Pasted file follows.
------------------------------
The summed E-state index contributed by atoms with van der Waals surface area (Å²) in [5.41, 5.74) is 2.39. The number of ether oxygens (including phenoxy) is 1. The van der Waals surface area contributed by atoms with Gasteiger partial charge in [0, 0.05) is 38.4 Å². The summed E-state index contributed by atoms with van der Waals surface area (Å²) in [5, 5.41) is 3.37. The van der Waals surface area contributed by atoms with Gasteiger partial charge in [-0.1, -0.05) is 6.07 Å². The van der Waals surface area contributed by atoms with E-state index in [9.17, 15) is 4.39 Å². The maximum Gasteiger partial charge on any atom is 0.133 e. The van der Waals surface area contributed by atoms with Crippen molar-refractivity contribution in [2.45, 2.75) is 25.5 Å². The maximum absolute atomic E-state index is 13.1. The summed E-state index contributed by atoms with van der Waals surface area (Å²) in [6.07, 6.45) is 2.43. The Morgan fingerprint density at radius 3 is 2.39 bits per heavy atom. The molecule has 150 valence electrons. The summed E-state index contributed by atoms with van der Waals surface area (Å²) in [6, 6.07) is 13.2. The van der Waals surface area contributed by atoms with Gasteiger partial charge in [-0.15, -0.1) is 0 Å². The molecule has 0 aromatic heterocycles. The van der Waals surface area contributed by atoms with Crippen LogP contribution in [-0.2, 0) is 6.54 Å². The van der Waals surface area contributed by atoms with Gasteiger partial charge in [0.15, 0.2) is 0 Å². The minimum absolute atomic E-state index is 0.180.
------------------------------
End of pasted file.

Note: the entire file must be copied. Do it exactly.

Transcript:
The summed E-state index contributed by atoms with van der Waals surface area (Å²) in [5.41, 5.74) is 2.39. The number of ether oxygens (including phenoxy) is 1. The van der Waals surface area contributed by atoms with Gasteiger partial charge in [0, 0.05) is 38.4 Å². The summed E-state index contributed by atoms with van der Waals surface area (Å²) in [5, 5.41) is 3.37. The van der Waals surface area contributed by atoms with Gasteiger partial charge in [-0.1, -0.05) is 6.07 Å². The van der Waals surface area contributed by atoms with E-state index in [9.17, 15) is 4.39 Å². The maximum Gasteiger partial charge on any atom is 0.133 e. The van der Waals surface area contributed by atoms with Crippen molar-refractivity contribution in [2.45, 2.75) is 25.5 Å². The maximum absolute atomic E-state index is 13.1. The summed E-state index contributed by atoms with van der Waals surface area (Å²) in [6.07, 6.45) is 2.43. The Morgan fingerprint density at radius 3 is 2.39 bits per heavy atom. The molecule has 150 valence electrons. The summed E-state index contributed by atoms with van der Waals surface area (Å²) in [6, 6.07) is 13.2. The van der Waals surface area contributed by atoms with Gasteiger partial charge in [-0.15, -0.1) is 0 Å². The molecule has 0 aromatic heterocycles. The van der Waals surface area contributed by atoms with Crippen LogP contribution in [-0.2, 0) is 6.54 Å². The van der Waals surface area contributed by atoms with Gasteiger partial charge in [0.15, 0.2) is 0 Å². The minimum absolute atomic E-state index is 0.180.